Cancer… is a distorted version of our normal selves.
Harold Varmus, 1989
All cancers begin in cells, the body's basic unit of life. To understand cancer, it is important to understand how a normal cell in the body becomes a cancer cell.
The body is made up of trillions of living cells. Each cell in our body has a certain job to do. Normal body cells grow, divide, and die in an orderly fashion. They die when they are old or damaged, and then they are replaced with new cells.
However, sometimes this orderly process goes wrong. The genetic material (DNA) of a cell can become damaged or changed, producing changes(mutations) that affect normal cell growth and division. When this happens, cells do not die when they should and new cells form when the body does not need them. These extra cells may form a mass of tissue called a tumour.
Abnormal cell division could begin in any part of the body and at any time depending on the factors that cause the mutations. Cancer is therefore not just one disease but a group of diseases characterised by abnormal cells dividing without control.
It is important to note that tumours that form in the body are not always cancerous. Essentially, there are two types of tumors – Benign and Malignant. Benign tumors, often called as non-cancerous, are localised tumors that do not spread to other parts of the body. They might grow and be painful but do not invade into other body parts or tissues. As commonly said “they usually push the normal tissue to the side”. Some examples of benign tumors are moles, polys or cysts which may or may not require to be removed/treated.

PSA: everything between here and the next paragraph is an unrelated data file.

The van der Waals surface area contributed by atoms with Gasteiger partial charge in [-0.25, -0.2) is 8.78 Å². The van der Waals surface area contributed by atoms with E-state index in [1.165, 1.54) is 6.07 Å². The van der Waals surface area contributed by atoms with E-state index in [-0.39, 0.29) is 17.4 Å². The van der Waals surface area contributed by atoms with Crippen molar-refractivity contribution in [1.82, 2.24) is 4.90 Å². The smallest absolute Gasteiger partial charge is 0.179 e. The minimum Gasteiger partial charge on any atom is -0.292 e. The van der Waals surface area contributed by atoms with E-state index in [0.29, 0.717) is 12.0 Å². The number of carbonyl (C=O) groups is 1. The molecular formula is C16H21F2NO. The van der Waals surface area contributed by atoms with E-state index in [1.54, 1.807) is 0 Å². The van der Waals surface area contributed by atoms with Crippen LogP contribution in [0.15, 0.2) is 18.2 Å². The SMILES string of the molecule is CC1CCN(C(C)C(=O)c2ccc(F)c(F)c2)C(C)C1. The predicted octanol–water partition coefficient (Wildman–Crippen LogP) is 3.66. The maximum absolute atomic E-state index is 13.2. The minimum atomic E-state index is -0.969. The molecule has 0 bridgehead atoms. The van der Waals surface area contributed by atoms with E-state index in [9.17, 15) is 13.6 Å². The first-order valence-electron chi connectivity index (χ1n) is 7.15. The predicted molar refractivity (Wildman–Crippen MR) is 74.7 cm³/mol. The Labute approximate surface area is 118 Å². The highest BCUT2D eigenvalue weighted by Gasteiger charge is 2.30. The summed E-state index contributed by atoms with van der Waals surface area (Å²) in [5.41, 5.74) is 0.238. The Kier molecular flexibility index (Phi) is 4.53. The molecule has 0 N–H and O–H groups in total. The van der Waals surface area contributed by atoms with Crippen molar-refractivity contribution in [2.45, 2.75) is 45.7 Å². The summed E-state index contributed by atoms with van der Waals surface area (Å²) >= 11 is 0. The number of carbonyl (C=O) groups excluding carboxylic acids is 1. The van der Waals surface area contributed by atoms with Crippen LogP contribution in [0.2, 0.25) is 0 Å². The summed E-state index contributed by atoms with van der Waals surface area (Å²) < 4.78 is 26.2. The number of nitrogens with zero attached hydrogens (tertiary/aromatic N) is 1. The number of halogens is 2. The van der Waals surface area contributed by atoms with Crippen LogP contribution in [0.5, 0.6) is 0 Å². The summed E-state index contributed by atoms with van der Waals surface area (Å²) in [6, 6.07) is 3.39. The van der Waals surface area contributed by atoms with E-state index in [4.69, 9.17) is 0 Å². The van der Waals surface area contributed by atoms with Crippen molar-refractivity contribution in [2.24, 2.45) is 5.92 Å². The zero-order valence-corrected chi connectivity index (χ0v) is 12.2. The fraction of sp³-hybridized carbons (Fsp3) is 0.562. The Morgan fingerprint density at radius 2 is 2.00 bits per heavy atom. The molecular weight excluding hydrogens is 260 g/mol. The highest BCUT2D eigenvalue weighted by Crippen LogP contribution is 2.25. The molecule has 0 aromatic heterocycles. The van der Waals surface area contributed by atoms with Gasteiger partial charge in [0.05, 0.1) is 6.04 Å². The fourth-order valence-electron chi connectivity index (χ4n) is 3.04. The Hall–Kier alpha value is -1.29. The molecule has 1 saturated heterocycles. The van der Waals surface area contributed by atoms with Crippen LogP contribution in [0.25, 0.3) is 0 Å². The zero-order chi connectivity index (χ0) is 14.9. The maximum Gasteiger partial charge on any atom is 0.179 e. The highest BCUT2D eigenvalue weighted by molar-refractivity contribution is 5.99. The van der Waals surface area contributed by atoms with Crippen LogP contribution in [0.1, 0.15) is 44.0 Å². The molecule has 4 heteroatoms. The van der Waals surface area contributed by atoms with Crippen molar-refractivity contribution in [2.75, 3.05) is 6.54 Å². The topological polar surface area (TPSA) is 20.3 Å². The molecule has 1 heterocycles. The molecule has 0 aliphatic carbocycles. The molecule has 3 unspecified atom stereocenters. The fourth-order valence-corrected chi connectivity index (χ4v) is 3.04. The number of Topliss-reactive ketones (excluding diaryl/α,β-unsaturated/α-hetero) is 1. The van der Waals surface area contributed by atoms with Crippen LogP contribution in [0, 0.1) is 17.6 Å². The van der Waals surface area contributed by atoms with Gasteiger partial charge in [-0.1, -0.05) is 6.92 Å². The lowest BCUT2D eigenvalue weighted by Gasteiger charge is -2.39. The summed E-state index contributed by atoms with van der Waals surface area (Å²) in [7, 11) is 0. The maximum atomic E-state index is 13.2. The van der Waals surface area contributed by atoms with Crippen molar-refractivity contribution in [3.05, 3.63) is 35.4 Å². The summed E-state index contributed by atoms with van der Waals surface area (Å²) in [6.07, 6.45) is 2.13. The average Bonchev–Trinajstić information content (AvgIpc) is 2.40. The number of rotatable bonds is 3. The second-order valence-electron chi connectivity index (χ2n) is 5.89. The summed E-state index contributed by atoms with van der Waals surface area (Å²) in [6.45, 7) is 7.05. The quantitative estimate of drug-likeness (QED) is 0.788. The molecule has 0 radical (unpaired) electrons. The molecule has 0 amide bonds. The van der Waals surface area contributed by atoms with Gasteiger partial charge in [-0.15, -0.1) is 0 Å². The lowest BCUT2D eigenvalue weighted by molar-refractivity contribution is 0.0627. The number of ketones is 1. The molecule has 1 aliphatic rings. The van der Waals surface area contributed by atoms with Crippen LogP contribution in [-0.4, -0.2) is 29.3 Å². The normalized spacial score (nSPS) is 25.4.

On the other hand, malignant tumors are the ones that spread to other parts. They have the ability to invade organs and/or tissues that are close to the primary tumor (neighboring organs) or organs that are at a distance. This spread usually happens either through the circulatory system (blood) or the lymphatic system. This process is called metastasis. To sustain themselves through this journey they plunder the body’s normal sources of blood and oxygen depriving the body’s normal cells of their sustenance and in turn causing them to atrophy. Thus, something that begins as a normal bodily function could grow into something that harms the body itself. Cancer has therefore been called "a distorted version of our normal selves".
Further, tumors can be classified into solid tumors and hematological tumors. Solid tumors are clump of cells and do not contain any liquid or cysts. Solid tumors may or may not be malignant. Some common areas that a solid tumor can occur are in the bones, muscles and organs. Hematological tumors are the ones that happen in the blood cells or the bone marrow (blood forming cells) or in the cells of the immune system.